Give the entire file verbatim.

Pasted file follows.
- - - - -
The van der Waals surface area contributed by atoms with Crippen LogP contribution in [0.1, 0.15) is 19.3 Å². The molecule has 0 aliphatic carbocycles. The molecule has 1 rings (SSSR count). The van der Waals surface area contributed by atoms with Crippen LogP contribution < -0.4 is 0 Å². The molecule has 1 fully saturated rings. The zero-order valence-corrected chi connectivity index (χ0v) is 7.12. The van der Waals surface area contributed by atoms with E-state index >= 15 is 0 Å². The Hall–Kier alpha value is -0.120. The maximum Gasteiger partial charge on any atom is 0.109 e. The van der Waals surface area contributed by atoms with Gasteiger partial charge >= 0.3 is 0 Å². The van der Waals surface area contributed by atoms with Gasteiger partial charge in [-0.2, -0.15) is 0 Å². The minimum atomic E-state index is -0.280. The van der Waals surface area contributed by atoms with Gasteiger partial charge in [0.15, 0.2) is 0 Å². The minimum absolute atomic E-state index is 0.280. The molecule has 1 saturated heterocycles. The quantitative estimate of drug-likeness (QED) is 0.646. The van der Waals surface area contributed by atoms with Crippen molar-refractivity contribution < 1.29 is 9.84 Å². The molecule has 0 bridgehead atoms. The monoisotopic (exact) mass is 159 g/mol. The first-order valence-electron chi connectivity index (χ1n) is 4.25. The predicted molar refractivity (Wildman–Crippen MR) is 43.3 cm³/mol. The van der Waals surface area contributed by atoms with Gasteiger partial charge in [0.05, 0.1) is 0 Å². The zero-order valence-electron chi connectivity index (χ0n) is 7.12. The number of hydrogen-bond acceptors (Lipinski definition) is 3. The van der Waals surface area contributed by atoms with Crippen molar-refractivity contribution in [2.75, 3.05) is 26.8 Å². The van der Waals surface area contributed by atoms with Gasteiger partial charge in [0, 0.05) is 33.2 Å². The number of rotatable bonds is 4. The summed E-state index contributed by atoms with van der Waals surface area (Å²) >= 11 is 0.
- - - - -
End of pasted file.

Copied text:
The van der Waals surface area contributed by atoms with Crippen LogP contribution in [0.1, 0.15) is 19.3 Å². The molecule has 0 aliphatic carbocycles. The molecule has 1 rings (SSSR count). The van der Waals surface area contributed by atoms with Crippen LogP contribution < -0.4 is 0 Å². The molecule has 1 fully saturated rings. The zero-order valence-corrected chi connectivity index (χ0v) is 7.12. The van der Waals surface area contributed by atoms with E-state index >= 15 is 0 Å². The Hall–Kier alpha value is -0.120. The maximum Gasteiger partial charge on any atom is 0.109 e. The van der Waals surface area contributed by atoms with Gasteiger partial charge >= 0.3 is 0 Å². The van der Waals surface area contributed by atoms with Gasteiger partial charge in [-0.2, -0.15) is 0 Å². The minimum atomic E-state index is -0.280. The van der Waals surface area contributed by atoms with Gasteiger partial charge in [0.15, 0.2) is 0 Å². The minimum absolute atomic E-state index is 0.280. The molecule has 1 saturated heterocycles. The quantitative estimate of drug-likeness (QED) is 0.646. The van der Waals surface area contributed by atoms with Crippen molar-refractivity contribution < 1.29 is 9.84 Å². The molecule has 0 bridgehead atoms. The monoisotopic (exact) mass is 159 g/mol. The first-order valence-electron chi connectivity index (χ1n) is 4.25. The predicted molar refractivity (Wildman–Crippen MR) is 43.3 cm³/mol. The van der Waals surface area contributed by atoms with Gasteiger partial charge in [0.05, 0.1) is 0 Å². The zero-order valence-electron chi connectivity index (χ0n) is 7.12. The number of hydrogen-bond acceptors (Lipinski definition) is 3. The van der Waals surface area contributed by atoms with Crippen molar-refractivity contribution in [2.75, 3.05) is 26.8 Å². The van der Waals surface area contributed by atoms with Gasteiger partial charge in [0, 0.05) is 33.2 Å². The number of rotatable bonds is 4. The summed E-state index contributed by atoms with van der Waals surface area (Å²) >= 11 is 0.